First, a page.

That's about all I can think of for now. Note that I've left out any possibilities that relate to them not really being a skeptic; those are a bit too obvious and lead to endless variations on what it is that makes them not a skeptic. We're assuming for the sake of this argument that they actually are a skeptic. If you have other possibilities, feel free to post them in the comments (and if you are a religious skeptic, I'd be interested in hearing your opinion on this).


Techskeptic said...

I think you will find that most reasonable theists will be described by #4. By 'reasonable' those that do not take the bible (or some other text) as the inerrant word of god, who decide the circular reasoning is good enough for them (the "bible proves god and god wrote the bible" circle I mean - does this have a name?).

I find that these folks have a different level of proof than I do. They do not require the strength of the statement "must disprove the theory that God didn't do it".

so they point to the 66 miracles that the catholic church has used to make saints. for example, its a miracle that can not be explained by any other thing except god if someone who has a fatal heart condition is cured of this condition when praying to a particular person in line for being a saint (I think sainthood requires 2 miracles).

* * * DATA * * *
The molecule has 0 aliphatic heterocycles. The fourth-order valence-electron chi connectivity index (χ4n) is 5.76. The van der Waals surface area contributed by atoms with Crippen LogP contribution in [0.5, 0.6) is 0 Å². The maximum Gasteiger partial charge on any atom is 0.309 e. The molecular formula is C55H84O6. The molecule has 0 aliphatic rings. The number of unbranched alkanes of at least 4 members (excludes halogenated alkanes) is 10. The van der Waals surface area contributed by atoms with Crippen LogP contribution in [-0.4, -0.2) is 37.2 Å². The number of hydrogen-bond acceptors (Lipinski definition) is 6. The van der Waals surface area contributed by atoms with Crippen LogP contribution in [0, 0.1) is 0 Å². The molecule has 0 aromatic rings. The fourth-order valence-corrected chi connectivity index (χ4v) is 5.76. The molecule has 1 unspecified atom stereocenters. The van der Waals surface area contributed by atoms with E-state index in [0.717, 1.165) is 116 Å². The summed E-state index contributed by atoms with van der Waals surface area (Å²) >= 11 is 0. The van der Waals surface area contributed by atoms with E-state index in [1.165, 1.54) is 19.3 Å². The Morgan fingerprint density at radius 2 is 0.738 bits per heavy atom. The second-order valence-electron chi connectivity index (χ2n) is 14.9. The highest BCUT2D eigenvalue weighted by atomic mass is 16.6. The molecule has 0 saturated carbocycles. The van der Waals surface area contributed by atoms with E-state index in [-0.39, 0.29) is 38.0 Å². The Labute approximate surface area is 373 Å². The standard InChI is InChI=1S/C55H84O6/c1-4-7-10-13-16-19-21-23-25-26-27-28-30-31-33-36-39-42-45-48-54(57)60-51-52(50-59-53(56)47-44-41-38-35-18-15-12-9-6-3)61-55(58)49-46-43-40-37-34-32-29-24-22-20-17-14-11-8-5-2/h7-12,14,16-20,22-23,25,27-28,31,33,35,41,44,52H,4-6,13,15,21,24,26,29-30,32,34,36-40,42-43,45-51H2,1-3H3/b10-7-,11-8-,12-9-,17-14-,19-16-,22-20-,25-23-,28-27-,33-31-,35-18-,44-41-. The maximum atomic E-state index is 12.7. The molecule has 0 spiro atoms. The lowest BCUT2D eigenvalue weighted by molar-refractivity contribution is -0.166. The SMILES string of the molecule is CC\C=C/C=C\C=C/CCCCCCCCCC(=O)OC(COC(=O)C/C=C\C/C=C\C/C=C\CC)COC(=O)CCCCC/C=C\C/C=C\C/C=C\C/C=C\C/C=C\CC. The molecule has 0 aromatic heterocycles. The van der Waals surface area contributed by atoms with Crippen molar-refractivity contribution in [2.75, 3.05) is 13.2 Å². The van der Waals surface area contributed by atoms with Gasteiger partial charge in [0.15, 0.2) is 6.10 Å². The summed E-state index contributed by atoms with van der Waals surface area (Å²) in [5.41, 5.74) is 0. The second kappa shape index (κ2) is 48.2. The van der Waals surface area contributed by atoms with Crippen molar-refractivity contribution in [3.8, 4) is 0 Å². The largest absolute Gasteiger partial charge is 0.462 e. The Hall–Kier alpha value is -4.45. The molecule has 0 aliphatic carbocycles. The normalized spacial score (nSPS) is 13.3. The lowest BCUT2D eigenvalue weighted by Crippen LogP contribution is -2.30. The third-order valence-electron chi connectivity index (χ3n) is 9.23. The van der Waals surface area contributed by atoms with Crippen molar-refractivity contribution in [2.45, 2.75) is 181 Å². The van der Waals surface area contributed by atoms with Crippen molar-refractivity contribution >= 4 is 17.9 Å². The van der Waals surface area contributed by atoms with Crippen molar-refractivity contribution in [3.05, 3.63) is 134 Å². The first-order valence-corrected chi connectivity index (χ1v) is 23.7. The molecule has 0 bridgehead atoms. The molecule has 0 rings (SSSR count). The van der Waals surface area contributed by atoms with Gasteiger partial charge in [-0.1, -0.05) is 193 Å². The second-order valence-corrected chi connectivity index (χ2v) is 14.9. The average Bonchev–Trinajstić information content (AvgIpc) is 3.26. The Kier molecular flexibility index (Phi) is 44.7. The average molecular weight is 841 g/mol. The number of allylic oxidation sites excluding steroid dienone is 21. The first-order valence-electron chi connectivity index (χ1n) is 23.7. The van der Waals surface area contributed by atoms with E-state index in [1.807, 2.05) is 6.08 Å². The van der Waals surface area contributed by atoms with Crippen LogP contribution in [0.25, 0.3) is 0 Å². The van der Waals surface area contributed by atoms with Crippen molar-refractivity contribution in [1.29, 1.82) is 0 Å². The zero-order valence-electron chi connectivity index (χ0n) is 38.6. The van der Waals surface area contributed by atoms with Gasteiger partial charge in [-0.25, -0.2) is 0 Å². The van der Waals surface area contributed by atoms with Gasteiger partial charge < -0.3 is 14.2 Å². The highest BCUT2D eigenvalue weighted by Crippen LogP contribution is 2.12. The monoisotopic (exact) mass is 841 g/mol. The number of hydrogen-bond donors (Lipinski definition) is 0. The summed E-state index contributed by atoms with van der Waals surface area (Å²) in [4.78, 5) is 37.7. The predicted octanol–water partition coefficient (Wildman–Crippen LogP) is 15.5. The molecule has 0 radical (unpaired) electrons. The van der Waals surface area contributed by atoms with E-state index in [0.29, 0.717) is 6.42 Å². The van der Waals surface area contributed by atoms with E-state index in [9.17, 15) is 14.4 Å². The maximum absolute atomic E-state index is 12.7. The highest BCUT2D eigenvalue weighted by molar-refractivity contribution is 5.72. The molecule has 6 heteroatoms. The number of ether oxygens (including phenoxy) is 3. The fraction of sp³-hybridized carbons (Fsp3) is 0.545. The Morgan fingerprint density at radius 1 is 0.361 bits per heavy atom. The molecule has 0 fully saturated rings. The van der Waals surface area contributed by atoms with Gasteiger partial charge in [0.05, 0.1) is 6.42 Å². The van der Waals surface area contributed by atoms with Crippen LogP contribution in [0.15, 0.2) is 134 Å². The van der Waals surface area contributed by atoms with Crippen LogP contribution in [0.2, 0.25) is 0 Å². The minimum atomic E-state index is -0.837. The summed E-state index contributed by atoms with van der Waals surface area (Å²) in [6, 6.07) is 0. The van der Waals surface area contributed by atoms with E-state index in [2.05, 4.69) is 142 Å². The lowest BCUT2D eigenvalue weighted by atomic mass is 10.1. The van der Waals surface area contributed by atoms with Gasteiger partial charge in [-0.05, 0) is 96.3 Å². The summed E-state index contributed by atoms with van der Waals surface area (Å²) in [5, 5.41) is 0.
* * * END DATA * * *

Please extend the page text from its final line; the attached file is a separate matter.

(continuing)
To you and I this is simply coincidence. There a millions of people who have done the exact same actions with no result (I say millions because over the years the number of people who pray to these various saint accumulates to millions quite easily).

Its the same expectation you would have if you had a million people pass through a room and told them that the air in the room had a healing effect (or a crystal, or a homeopathic water, etc), you would expect 2 of the million to get better from their 'incurable' disease.

So while these people who fit into your #4 category are generally reasonable and relatively critical thinkers on most things, they let this slide a little.

Im sure you and I would expect, as proof, ALL of the people to get healed, or legs to grow back or something that has never happened before.

They simply lower the bar for this.

miller said...